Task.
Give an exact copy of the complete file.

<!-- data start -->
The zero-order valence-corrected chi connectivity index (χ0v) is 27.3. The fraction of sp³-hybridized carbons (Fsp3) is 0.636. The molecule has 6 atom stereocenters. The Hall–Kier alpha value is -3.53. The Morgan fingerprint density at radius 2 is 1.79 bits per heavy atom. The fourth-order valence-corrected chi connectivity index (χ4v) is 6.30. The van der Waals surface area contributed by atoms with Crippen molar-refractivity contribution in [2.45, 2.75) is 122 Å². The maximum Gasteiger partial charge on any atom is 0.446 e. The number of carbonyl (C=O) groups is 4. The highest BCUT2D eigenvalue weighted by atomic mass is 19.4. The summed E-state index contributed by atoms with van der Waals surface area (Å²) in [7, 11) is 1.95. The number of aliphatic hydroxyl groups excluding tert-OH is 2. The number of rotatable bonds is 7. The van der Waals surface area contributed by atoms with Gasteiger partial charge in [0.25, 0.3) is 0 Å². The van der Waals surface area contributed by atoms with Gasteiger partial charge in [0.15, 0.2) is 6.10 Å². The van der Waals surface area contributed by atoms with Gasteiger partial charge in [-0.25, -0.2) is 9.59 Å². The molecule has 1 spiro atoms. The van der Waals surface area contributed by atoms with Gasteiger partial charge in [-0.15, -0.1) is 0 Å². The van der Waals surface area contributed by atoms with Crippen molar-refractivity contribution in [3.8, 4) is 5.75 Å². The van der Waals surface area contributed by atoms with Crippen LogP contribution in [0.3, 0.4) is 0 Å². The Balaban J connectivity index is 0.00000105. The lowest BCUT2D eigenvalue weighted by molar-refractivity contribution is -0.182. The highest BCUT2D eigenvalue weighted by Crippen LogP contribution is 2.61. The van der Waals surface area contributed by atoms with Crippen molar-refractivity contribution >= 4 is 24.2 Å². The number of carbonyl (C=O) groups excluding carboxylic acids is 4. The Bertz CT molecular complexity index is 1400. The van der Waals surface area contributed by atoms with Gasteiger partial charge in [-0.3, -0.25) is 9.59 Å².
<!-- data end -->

The zero-order valence-corrected chi connectivity index (χ0v) is 27.3. The fraction of sp³-hybridized carbons (Fsp3) is 0.636. The molecule has 6 atom stereocenters. The Hall–Kier alpha value is -3.53. The Morgan fingerprint density at radius 2 is 1.79 bits per heavy atom. The fourth-order valence-corrected chi connectivity index (χ4v) is 6.30. The van der Waals surface area contributed by atoms with Crippen molar-refractivity contribution in [2.45, 2.75) is 122 Å². The maximum Gasteiger partial charge on any atom is 0.446 e. The number of carbonyl (C=O) groups is 4. The highest BCUT2D eigenvalue weighted by atomic mass is 19.4. The summed E-state index contributed by atoms with van der Waals surface area (Å²) in [7, 11) is 1.95. The number of aliphatic hydroxyl groups excluding tert-OH is 2. The number of rotatable bonds is 7. The van der Waals surface area contributed by atoms with Gasteiger partial charge in [0.25, 0.3) is 0 Å². The van der Waals surface area contributed by atoms with Gasteiger partial charge in [0.15, 0.2) is 6.10 Å². The van der Waals surface area contributed by atoms with Gasteiger partial charge in [-0.25, -0.2) is 9.59 Å². The molecule has 1 spiro atoms. The van der Waals surface area contributed by atoms with Gasteiger partial charge in [-0.15, -0.1) is 0 Å². The van der Waals surface area contributed by atoms with Crippen molar-refractivity contribution in [3.8, 4) is 5.75 Å². The van der Waals surface area contributed by atoms with Crippen LogP contribution in [0.3, 0.4) is 0 Å². The Balaban J connectivity index is 0.00000105. The lowest BCUT2D eigenvalue weighted by molar-refractivity contribution is -0.182. The highest BCUT2D eigenvalue weighted by Crippen LogP contribution is 2.61. The van der Waals surface area contributed by atoms with Crippen molar-refractivity contribution >= 4 is 24.2 Å². The number of carbonyl (C=O) groups excluding carboxylic acids is 4. The Bertz CT molecular complexity index is 1400. The van der Waals surface area contributed by atoms with Gasteiger partial charge in [-0.3, -0.25) is 9.59 Å².